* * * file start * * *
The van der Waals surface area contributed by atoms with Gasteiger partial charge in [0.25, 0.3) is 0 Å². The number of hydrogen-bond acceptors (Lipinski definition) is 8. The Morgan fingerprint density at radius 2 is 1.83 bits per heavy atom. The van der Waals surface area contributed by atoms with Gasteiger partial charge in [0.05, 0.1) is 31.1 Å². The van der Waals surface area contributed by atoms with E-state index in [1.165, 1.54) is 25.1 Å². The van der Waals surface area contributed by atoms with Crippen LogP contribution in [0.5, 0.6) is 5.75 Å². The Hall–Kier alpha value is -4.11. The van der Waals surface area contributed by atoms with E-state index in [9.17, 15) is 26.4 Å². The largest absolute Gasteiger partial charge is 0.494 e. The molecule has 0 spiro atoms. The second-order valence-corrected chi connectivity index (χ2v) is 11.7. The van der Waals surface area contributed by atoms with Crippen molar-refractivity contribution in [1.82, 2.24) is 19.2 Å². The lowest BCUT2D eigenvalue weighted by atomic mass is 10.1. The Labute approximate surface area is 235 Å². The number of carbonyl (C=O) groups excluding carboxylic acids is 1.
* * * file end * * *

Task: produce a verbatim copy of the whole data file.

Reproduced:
The van der Waals surface area contributed by atoms with Gasteiger partial charge in [0.25, 0.3) is 0 Å². The number of hydrogen-bond acceptors (Lipinski definition) is 8. The Morgan fingerprint density at radius 2 is 1.83 bits per heavy atom. The van der Waals surface area contributed by atoms with Gasteiger partial charge in [0.05, 0.1) is 31.1 Å². The van der Waals surface area contributed by atoms with E-state index in [1.165, 1.54) is 25.1 Å². The van der Waals surface area contributed by atoms with Crippen LogP contribution in [0.5, 0.6) is 5.75 Å². The Hall–Kier alpha value is -4.11. The van der Waals surface area contributed by atoms with E-state index in [9.17, 15) is 26.4 Å². The largest absolute Gasteiger partial charge is 0.494 e. The molecule has 0 spiro atoms. The second-order valence-corrected chi connectivity index (χ2v) is 11.7. The van der Waals surface area contributed by atoms with Crippen molar-refractivity contribution in [1.82, 2.24) is 19.2 Å². The lowest BCUT2D eigenvalue weighted by atomic mass is 10.1. The Labute approximate surface area is 235 Å². The number of carbonyl (C=O) groups excluding carboxylic acids is 1.